Presidents Cup
December 13, 2019

Presidents Cup 2019: Patrick Reed's disastrous Presidents Cup gets worse with foursomes benching

Reed-Benched-presidents-cup

Reed-Benched-presidents-cup

MELBOURNE, AUSTRALIA - DECEMBER 14: Patrick Reed of the United States team reacts to a missed putt on the 15th green during Saturday four-ball matches on day three of the 2019 Presidents Cup at Royal Melbourne Golf Course on December 14, 2019 in Melbourne, Australia. (Photo by Warren Little/Getty Images)

Photo by: Warren Little

Warren Little

MELBOURNE — The man formerly known as Captain America has been benched.

Patrick Reed, once the fiery heart of American teams, will sit out Saturday afternoon’s foursomes after losing for the third straight time alongside Webb Simpson.

The morning four-ball session felt like the low point of a disastrous two weeks for Reed, who is now 1-6 in his last seven matches representing the U.S., with the only win coming in an all-but-meaningless singles match at last year’s Ryder Cup. Reed failed to make a single birdie in the best-ball format, and he and Simpson trailed for the entirety of their eventual 5 and 3 loss to Hideki Matsuyama and C.T. Pan. He will be a spectator as his teammates try to cut into the Internationals’ 9-5 lead on Saturday afternoon.

“Today, they just didn’t play well, and that happens,” American captain Tiger Woods said.

After a 10-4-4 start to his team-play career, Reed’s overall record across the Presidents and Ryder Cup has dropped to 11-10-5.

He was, for the third straight match, serenaded with jeers and insults before and after every shot he hit at Royal Melbourne. “Get in the bunker!” was a favorite. After he and Simpson fell 4 down after 15: “Can you dig yourself out of 4 down, Patrick?”

The most cutting jab was a chirp dripping in sarcasm: “You got this, Captain America."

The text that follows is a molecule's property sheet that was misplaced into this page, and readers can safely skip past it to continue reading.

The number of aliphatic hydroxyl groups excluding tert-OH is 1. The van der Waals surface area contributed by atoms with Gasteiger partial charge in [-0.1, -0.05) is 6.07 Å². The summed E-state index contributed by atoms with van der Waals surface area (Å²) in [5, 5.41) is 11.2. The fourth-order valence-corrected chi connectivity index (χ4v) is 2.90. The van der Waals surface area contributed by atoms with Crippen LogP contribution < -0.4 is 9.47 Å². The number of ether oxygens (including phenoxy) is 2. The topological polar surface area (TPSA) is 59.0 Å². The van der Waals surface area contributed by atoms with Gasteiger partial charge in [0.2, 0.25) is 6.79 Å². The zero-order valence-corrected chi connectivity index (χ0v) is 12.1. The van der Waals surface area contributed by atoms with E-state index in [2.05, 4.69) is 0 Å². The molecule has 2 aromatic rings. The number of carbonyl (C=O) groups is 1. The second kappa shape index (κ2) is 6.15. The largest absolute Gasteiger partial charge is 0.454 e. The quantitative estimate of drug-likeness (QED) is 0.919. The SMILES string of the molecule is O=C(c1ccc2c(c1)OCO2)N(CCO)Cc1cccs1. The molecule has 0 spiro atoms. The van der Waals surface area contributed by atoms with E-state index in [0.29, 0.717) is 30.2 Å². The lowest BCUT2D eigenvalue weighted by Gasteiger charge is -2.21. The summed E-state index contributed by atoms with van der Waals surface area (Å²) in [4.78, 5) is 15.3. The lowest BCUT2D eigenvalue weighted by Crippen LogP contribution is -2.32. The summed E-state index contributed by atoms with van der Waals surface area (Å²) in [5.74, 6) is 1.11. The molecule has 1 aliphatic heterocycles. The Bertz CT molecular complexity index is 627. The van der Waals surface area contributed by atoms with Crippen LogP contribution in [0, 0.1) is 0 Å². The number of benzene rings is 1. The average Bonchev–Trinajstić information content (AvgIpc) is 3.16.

Of course, he has no one to blame but himself.

Reed became Public Enemy No. 1 in the golf world when he improved his line of play by moving sand behind his ball at the Hero World Challenge, then insisted it wasn’t intentional despite damning video evidence. His actions plagued his team with an unwanted storyline that made the 10,000-mile journey with them over here to Australia. Every one of teammates was asked about it incessantly in the leadup to this competition.

That would be fine, so long as your play outweighs the distraction you cause. That has not been the case. Not by a mile. Reed and Simpson trailed for 43 of the 49 holes they played together, including being behind the entire way on an overcast Saturday morning in the Sandbelt. He made matters worse by mimicking a shovel motion on Friday (while 2 down), an attempt at trolling that rubbed everyone who saw it the wrong way.

There was an audible gasp when Woods announced on Friday afternoon that he’d trot out Reed and Simpson for the third straight session. He believed they were playing well and “doing the little things right,” and that it was “only a matter of time” until things fell their way.

They’re still waiting for that time. Simpson didn’t help matters much on Saturday—he managed only one birdie of his own—but Reed’s play was bitterly disappointing … if you were one of the people still rooting for him.

He missed an eight-footer for birdie at 6, he nearly shanked his approach into the par-4 seventh, he missed the green with wedge at 10 and 11, and he failed to put any pressure on C.T. Pan on 15, eventually conceding the Taiwanese’s clinching birdie after running both his eagle and birdie putts well past the hole.

Reed will now try to avoid going 0-4 at this Presidents Cup. But he’ll have to wait until Sunday singles to do it.